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News Release — December 18, 2007

Norman Mailer Papers Open to Researchers, Students and Public

The Harry Ransom Humanities Research Center at The University of Texas at Austin opens the "Norman Mailer Papers," more than 1,000 boxes of materials, to researchers, students and the public on Thursday, January 3.

When lined-up side by side, the boxes of materials would run more than one length of an American football field from end zone to end zone--120 yards.

The Mailer materials, the Harry Ransom Center's largest single-author archive, includes handwritten and typed manuscripts, galley proofs, screenplays, correspondence, research materials and notes, legal, business and financial records, photographs, audio and video tapes, books, magazines, clippings, scrapbooks, electronic records, drawings and awards that document the life, work and family of Mailer from the early 1930s to 2005.

Mailer died on Nov. 10 at the age of 84.

"Norman Mailer's ambition was to write the greatest American novel," said Thomas F. Staley, director of the Ransom Center. "Perhaps he failed, but he was indeed a major American writer. His engagement with the culture, sometimes combative and bombastic, but always interesting, made him a dominant literary and cultural figure of the second half of the 20th century."

The Ransom Center announced in 2005 the acquisition of Mailer's archive, which included materials associated with every one of his literary projects, whether completed or not. Materials from 2005 to Mailer's death will be integrated into the archive at a later date.

The archive took almost two years to process, organize and catalog.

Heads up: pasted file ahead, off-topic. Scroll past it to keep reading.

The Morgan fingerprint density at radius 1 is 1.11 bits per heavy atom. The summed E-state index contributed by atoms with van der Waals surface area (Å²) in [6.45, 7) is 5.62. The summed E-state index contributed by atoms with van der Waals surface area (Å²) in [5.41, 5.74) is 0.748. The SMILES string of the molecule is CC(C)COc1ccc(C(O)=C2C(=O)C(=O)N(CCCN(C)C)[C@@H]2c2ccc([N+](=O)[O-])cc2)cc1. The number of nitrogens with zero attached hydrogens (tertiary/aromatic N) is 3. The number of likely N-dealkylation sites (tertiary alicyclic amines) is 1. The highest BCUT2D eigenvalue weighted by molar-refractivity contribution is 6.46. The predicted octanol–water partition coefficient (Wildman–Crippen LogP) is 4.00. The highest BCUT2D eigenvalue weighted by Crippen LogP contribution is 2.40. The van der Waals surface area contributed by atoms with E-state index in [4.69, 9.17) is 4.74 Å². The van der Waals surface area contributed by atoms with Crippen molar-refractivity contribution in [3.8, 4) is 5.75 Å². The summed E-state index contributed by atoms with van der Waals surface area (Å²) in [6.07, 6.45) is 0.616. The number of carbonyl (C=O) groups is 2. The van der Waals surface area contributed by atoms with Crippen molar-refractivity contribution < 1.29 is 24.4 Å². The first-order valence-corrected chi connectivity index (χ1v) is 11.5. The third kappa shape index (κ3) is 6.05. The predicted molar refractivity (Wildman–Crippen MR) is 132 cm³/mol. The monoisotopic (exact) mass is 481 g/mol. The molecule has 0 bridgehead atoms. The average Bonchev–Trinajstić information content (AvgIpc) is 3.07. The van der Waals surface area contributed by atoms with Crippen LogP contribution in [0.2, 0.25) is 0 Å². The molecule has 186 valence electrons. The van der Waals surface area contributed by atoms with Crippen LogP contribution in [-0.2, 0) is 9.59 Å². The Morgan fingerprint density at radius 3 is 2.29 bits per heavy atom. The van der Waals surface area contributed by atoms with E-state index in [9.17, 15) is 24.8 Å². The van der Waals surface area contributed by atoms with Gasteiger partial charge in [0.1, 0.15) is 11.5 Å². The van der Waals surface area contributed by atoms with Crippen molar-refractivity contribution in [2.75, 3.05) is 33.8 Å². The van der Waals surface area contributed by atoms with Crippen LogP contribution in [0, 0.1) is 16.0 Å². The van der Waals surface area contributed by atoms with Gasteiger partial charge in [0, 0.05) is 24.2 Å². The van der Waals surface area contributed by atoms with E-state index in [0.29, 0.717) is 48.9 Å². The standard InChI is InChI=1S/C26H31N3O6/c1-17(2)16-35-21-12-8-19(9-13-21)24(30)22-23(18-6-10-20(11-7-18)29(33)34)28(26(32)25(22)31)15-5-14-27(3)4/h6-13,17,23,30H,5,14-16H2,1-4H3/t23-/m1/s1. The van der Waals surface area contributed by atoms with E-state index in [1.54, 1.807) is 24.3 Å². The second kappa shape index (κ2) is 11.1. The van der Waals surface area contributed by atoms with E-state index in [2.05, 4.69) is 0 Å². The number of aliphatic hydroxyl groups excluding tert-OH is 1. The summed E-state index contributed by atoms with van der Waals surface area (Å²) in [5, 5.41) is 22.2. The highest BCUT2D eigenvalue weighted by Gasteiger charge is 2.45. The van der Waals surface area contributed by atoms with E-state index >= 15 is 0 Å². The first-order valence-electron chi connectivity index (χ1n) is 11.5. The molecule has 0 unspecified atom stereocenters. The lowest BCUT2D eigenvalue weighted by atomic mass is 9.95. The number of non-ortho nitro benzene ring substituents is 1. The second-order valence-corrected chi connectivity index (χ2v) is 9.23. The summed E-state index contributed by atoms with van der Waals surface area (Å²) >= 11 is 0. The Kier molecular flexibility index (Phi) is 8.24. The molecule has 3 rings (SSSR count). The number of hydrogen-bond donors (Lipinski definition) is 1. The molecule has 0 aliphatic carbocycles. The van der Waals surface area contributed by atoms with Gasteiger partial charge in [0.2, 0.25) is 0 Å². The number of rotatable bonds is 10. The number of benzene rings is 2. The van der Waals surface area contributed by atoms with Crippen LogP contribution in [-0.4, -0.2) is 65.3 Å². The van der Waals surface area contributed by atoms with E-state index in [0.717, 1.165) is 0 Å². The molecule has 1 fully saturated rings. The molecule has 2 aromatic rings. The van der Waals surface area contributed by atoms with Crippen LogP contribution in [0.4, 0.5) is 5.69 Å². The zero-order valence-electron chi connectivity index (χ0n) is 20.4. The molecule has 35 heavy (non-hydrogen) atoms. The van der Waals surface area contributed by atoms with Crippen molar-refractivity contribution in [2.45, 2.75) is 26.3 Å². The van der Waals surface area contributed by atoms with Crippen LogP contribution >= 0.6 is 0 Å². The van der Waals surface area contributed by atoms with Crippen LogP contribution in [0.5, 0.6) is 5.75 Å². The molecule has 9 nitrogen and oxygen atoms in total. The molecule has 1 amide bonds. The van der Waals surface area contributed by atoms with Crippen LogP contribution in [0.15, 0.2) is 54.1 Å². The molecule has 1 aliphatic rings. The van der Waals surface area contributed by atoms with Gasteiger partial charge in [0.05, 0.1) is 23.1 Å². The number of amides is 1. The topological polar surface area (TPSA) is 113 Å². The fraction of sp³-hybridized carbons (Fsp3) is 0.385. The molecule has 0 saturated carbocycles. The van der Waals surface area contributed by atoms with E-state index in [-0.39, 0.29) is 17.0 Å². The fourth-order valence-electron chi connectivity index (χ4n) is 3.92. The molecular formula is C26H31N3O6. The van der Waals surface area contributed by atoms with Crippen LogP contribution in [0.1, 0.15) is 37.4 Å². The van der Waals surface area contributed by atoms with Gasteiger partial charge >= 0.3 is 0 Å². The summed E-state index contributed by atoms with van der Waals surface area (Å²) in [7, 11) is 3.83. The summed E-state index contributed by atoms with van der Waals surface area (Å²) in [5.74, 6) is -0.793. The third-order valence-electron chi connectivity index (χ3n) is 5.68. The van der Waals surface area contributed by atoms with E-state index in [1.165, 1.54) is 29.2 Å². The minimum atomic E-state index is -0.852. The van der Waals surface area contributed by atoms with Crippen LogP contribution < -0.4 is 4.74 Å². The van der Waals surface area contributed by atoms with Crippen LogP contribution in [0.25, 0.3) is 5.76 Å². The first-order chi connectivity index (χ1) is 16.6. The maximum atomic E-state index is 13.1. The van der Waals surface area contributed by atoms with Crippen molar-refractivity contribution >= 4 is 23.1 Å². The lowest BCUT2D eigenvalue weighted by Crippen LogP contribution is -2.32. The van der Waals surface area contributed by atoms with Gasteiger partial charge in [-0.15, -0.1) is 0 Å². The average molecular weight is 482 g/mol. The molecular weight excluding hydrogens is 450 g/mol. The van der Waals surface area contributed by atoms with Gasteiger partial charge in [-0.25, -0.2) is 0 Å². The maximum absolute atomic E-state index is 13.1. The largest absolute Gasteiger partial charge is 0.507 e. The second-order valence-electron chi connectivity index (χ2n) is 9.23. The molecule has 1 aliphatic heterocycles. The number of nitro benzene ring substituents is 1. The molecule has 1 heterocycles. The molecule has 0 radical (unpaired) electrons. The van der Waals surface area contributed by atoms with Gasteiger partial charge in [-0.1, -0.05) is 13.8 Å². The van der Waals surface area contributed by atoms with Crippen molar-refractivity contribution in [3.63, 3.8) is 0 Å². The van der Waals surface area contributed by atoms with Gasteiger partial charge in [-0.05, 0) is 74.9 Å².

"The sheer volume and variety of materials makes this archive unique," said Steve Mielke, lead archivist for the project. "Mailer's long life and engagement with a mixture of issues, ranging from social causes and politics to the feminist movement, and his relationships with other authors generated a wealth of information. The correspondence alone is staggering, documenting more than 60 years of Mailer's life and influence on American literature and culture."

About 40,000 of Mailer's letters, including wartime letters to his family, personal and business correspondence, and the originals of letters sent to him from American writers, notables and three generations of readers, are in the archive. Many of the correspondence files contain incoming letters with carbons of Mailer's outgoing responses.

The more than 3,500 correspondents include Allen Ginsberg, Lillian Hellman, Aldous Huxley, Joan Didion, Truman Capote, Stella Adler, Robert Lowell, LeRoi Jones, Muhammad Ali, John Lennon, James Jones, Don DeLillo, Joyce Carol Oates and George Plimpton, among many other important American figures.

"Correspondence within an archive often reveals unexpected insights that aren't obvious in manuscripts or elsewhere," said Mielke. "From the 1940s to the 1980s, Mailer's letters with Japanese literary translator Eiichi Yamanishi, for example, record a fascinating discussion between author and translator about the composition and meaning of Mailer's works."

The archive contains extensive records of Mailer's literary production, the bulk of which consist of drafts of Mailer's books, plays, screenplays, poems, speeches and journal contributions, both published and unpublished.

All of the manuscripts of Mailer's more than 40 books, with the exception of one of the multiple drafts of "The Naked and the Dead," can be found in the archive. For each of Mailer's books, there is a complete range of materials, from handwritten manuscripts to typescripts, galleys and page proofs. For some books, manuscripts are accompanied by research materials and correspondence.

In addition to literary works, the archive contains materials related to Mailer's 1969 New York City mayoral primary campaign, his tenure as president of the American chapter of P.E.N. and his family and personal life.

More than 15 other Ransom Center collections contain Mailer related materials, including Elizabeth Hardwick, Hugh Kenner, Bernard Malamud, Peter Matthiessen and Isaac Bashevis Singer.

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